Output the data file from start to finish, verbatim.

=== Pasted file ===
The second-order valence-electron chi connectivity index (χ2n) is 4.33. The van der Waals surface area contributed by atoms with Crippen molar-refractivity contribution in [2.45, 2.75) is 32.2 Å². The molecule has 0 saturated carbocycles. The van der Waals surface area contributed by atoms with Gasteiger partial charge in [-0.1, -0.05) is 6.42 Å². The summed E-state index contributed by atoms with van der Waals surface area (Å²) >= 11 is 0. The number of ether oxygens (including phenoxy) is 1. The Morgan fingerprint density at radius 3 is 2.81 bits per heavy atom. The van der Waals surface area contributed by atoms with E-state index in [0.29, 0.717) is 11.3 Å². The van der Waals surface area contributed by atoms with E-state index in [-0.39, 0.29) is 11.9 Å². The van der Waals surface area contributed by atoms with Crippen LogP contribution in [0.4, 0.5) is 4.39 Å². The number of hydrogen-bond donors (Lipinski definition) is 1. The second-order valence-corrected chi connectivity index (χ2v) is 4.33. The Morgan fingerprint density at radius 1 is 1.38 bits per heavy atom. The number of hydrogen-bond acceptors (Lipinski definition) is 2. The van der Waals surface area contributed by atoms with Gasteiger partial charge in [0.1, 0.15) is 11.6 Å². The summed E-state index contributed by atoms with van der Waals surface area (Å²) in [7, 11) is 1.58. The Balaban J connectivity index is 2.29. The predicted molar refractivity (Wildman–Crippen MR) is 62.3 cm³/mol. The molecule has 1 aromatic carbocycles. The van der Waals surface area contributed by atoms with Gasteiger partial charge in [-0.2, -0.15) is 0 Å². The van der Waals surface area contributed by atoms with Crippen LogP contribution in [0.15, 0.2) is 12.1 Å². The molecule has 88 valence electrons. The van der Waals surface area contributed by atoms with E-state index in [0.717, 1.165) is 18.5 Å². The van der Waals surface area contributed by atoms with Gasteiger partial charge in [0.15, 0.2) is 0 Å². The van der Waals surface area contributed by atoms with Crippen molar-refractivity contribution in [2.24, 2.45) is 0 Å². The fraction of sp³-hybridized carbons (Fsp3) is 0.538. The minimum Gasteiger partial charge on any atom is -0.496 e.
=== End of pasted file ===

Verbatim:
The second-order valence-electron chi connectivity index (χ2n) is 4.33. The van der Waals surface area contributed by atoms with Crippen molar-refractivity contribution in [2.45, 2.75) is 32.2 Å². The molecule has 0 saturated carbocycles. The van der Waals surface area contributed by atoms with Gasteiger partial charge in [-0.1, -0.05) is 6.42 Å². The summed E-state index contributed by atoms with van der Waals surface area (Å²) >= 11 is 0. The number of ether oxygens (including phenoxy) is 1. The Morgan fingerprint density at radius 3 is 2.81 bits per heavy atom. The van der Waals surface area contributed by atoms with E-state index in [0.29, 0.717) is 11.3 Å². The van der Waals surface area contributed by atoms with E-state index in [-0.39, 0.29) is 11.9 Å². The van der Waals surface area contributed by atoms with Crippen LogP contribution in [0.4, 0.5) is 4.39 Å². The number of hydrogen-bond donors (Lipinski definition) is 1. The second-order valence-corrected chi connectivity index (χ2v) is 4.33. The Morgan fingerprint density at radius 1 is 1.38 bits per heavy atom. The number of hydrogen-bond acceptors (Lipinski definition) is 2. The van der Waals surface area contributed by atoms with Gasteiger partial charge in [0.1, 0.15) is 11.6 Å². The summed E-state index contributed by atoms with van der Waals surface area (Å²) in [7, 11) is 1.58. The Balaban J connectivity index is 2.29. The predicted molar refractivity (Wildman–Crippen MR) is 62.3 cm³/mol. The molecule has 1 aromatic carbocycles. The van der Waals surface area contributed by atoms with Gasteiger partial charge in [-0.2, -0.15) is 0 Å². The van der Waals surface area contributed by atoms with Crippen LogP contribution in [0.15, 0.2) is 12.1 Å². The molecule has 88 valence electrons. The van der Waals surface area contributed by atoms with E-state index in [0.717, 1.165) is 18.5 Å². The van der Waals surface area contributed by atoms with Gasteiger partial charge in [0.15, 0.2) is 0 Å². The van der Waals surface area contributed by atoms with Crippen molar-refractivity contribution in [2.24, 2.45) is 0 Å². The fraction of sp³-hybridized carbons (Fsp3) is 0.538. The minimum Gasteiger partial charge on any atom is -0.496 e.